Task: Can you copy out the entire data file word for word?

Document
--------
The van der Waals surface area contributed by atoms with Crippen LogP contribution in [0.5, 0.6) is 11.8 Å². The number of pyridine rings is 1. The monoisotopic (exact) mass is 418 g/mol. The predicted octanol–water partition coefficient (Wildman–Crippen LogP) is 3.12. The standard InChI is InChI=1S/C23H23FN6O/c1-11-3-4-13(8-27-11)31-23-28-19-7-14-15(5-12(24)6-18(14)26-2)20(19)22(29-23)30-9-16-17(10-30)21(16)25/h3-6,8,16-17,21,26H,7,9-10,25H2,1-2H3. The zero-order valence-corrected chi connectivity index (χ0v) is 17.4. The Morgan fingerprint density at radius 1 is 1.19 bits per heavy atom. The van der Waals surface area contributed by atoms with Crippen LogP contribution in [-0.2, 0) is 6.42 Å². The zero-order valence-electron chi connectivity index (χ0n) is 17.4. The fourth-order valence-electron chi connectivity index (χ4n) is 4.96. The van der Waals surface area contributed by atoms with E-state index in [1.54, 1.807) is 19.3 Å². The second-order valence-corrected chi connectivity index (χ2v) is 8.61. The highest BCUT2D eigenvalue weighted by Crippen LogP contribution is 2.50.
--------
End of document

The van der Waals surface area contributed by atoms with Crippen LogP contribution in [0.5, 0.6) is 11.8 Å². The number of pyridine rings is 1. The monoisotopic (exact) mass is 418 g/mol. The predicted octanol–water partition coefficient (Wildman–Crippen LogP) is 3.12. The standard InChI is InChI=1S/C23H23FN6O/c1-11-3-4-13(8-27-11)31-23-28-19-7-14-15(5-12(24)6-18(14)26-2)20(19)22(29-23)30-9-16-17(10-30)21(16)25/h3-6,8,16-17,21,26H,7,9-10,25H2,1-2H3. The zero-order valence-corrected chi connectivity index (χ0v) is 17.4. The Morgan fingerprint density at radius 1 is 1.19 bits per heavy atom. The van der Waals surface area contributed by atoms with Crippen LogP contribution in [-0.2, 0) is 6.42 Å². The zero-order valence-electron chi connectivity index (χ0n) is 17.4. The fourth-order valence-electron chi connectivity index (χ4n) is 4.96. The van der Waals surface area contributed by atoms with E-state index in [1.54, 1.807) is 19.3 Å². The second-order valence-corrected chi connectivity index (χ2v) is 8.61. The highest BCUT2D eigenvalue weighted by Crippen LogP contribution is 2.50.